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Timevarying Systems
Timevarying distributed systems have not been examined in any detail in the scattering simulation literature, though timevarying WDFs [177] and DWNs [166] have both been proposed, with a focus on vocal tract modelling. Though it is true that timevariations in material parameters generally render a system nonpassive, we will show here how passive network representations may be developed for an important class of systems.
Consider a system of the form

(6.8) 
which is a simple generalization of the D symmetric hyperbolic form (3.1) to the case where and depend on both the spatial coordinates and time ; is assumed to be positive definite for all values of these coordinates and smoothlyvarying. The matrices
are again assumed to be constant and symmetric, and is not required to have any particular structure. It is easy to show that in this form, it is not possible to arrive immediately at an energy condition such as (3.5). In order to put system (6.8) into more useful form, note that we can factor as =
where
is some left matrix square root of . We can then rewrite (6.8) as
Now introduce a new dependent variable defined by
, where
and is assumed differentiable. Then, in terms of the new variable , we have
with
. Assuming that this source term is zero, we can then take the inner product of this expression with
to get
where
If is positive semidefinite, then integrating over
gives the energy condition
which is identical to the condition derived in §3.2, under the replacement of with . As long as and the time derivative of are bounded, it is always possible to make a choice of such that is positive semidefinite. For instance, we can choose
, with
where
signifies ``minimum eigenvalue of.'' Here, we essentially have a passivity condition in an exponentiallyweighted norm.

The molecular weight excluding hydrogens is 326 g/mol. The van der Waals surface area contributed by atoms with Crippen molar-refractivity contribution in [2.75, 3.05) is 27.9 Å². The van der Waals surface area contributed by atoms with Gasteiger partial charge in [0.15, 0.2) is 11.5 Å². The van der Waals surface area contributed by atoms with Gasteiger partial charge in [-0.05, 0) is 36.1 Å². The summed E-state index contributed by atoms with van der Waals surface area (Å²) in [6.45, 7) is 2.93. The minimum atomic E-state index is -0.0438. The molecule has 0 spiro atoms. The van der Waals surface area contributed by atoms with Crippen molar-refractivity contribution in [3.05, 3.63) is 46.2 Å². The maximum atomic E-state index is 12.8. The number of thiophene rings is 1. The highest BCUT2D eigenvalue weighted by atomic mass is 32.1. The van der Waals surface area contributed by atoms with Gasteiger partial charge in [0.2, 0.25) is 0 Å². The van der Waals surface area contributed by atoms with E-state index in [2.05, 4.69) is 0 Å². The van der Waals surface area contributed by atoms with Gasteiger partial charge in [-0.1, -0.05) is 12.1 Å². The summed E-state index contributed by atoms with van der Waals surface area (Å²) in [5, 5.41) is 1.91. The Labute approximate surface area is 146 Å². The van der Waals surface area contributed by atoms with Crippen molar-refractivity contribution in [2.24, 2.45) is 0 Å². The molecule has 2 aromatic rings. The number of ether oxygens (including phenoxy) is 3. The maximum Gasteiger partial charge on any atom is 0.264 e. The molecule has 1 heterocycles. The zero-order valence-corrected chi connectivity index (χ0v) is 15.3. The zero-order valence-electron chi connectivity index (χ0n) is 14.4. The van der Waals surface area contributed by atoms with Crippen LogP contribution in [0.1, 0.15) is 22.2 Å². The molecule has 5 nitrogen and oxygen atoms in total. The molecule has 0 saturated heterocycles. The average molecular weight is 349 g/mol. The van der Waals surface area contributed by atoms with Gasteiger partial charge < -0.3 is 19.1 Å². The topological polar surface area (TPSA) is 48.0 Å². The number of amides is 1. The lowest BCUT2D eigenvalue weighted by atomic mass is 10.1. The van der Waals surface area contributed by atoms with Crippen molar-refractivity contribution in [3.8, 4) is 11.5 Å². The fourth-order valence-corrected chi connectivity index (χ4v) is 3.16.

Consider a generalization of the sourcefree (1+1)D transmission line system,

(6.9a) 
where , , and , are all smooth positive functions of and . Introducing the variables
where is a positive constant as well as the scaled time variable
, and transformed coordinates as per (3.18), we can rewrite this system as
with
and
Under the choices
where now we have
then and are nonnegative, and the terms involving them can be interpreted as voltages across passive inductors, if powernormalized waves are employed (see §3.5.1 for more information on this definition of inductors). If we also choose

(6.10) 
then and are nonnegative and can be interpreted as passive resistances. The resulting MDKC is shown in Figure 6.4; an MDWD network can be immediately obtained through the methods discussed in Chapter 3, or network manipulations and alternative integration rules may be employed to get a DWN. A balanced form (see §3.12) is also possible, and gives a less strict bound on , but the bound on
remains unchanged.
Figure 6.4:
MDKC for timevarying (1+1)D transmission line system (6.9). The exponential weighting of the current variables can be viewed (formally) as a timevarying transformer coupling.

A direct application of this MDKC to an important music synthesis problem would be the simulation of acoustic wave propagation in the vocal tract, under timevarying conditions. Such a system of PDEs is mentioned in [145], and has the exact form of (6.9), with , and under the replacements
where is the air density, is the speed of sound, is the surface area of the tube, is the volume velocity and is the pressure variation. The condition (6.10) then reduces to
If the time variation in is slow, then
will be close to zero, and the exponential weighting will not be overly severe. The problems, for realtime synthesis applications, are that we will need to have an a priori estimate of the maximal time variation of the vocal tract area, and that we will apply an exponential weighting to the signal output from the scattering simulation. This exponential weighting may be viewed as a passive operation involving timevarying transformers (as shown in Figure 6.4).
Next: Afterword
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Stefan Bilbao
20020122